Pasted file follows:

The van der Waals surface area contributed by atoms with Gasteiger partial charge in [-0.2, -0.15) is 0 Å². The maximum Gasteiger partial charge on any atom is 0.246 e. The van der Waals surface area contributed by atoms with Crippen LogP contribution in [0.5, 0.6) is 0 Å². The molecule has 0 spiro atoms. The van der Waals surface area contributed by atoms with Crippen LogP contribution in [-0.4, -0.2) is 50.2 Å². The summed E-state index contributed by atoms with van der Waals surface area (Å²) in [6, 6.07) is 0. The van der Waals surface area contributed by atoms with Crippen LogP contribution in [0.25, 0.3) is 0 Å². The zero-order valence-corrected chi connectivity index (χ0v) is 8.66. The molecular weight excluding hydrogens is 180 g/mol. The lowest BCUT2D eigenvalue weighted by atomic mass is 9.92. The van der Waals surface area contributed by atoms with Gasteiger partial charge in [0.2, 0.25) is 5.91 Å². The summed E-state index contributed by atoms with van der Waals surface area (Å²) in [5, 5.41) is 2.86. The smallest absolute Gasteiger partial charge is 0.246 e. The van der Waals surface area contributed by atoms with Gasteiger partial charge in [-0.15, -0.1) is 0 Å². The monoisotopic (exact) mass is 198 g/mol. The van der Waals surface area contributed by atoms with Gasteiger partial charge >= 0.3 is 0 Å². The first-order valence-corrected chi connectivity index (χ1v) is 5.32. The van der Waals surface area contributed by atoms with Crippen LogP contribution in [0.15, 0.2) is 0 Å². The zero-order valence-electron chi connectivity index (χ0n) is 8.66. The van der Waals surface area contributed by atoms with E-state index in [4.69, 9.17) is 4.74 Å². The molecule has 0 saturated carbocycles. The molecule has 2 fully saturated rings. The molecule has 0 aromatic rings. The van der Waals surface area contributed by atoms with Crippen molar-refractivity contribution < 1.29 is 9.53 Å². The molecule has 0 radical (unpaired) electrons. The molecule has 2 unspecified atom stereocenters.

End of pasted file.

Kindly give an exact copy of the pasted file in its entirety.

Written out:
The van der Waals surface area contributed by atoms with Gasteiger partial charge in [-0.2, -0.15) is 0 Å². The maximum Gasteiger partial charge on any atom is 0.246 e. The van der Waals surface area contributed by atoms with Crippen LogP contribution in [0.5, 0.6) is 0 Å². The molecule has 0 spiro atoms. The van der Waals surface area contributed by atoms with Crippen LogP contribution in [-0.4, -0.2) is 50.2 Å². The summed E-state index contributed by atoms with van der Waals surface area (Å²) in [6, 6.07) is 0. The van der Waals surface area contributed by atoms with Crippen LogP contribution in [0.25, 0.3) is 0 Å². The zero-order valence-corrected chi connectivity index (χ0v) is 8.66. The molecular weight excluding hydrogens is 180 g/mol. The lowest BCUT2D eigenvalue weighted by atomic mass is 9.92. The van der Waals surface area contributed by atoms with Gasteiger partial charge in [0.2, 0.25) is 5.91 Å². The summed E-state index contributed by atoms with van der Waals surface area (Å²) in [5, 5.41) is 2.86. The smallest absolute Gasteiger partial charge is 0.246 e. The van der Waals surface area contributed by atoms with Gasteiger partial charge in [-0.15, -0.1) is 0 Å². The monoisotopic (exact) mass is 198 g/mol. The van der Waals surface area contributed by atoms with Gasteiger partial charge >= 0.3 is 0 Å². The first-order valence-corrected chi connectivity index (χ1v) is 5.32. The van der Waals surface area contributed by atoms with Crippen LogP contribution in [0.15, 0.2) is 0 Å². The zero-order valence-electron chi connectivity index (χ0n) is 8.66. The van der Waals surface area contributed by atoms with E-state index in [4.69, 9.17) is 4.74 Å². The molecule has 0 saturated carbocycles. The molecule has 2 fully saturated rings. The molecule has 0 aromatic rings. The van der Waals surface area contributed by atoms with Crippen molar-refractivity contribution < 1.29 is 9.53 Å². The molecule has 0 radical (unpaired) electrons. The molecule has 2 unspecified atom stereocenters.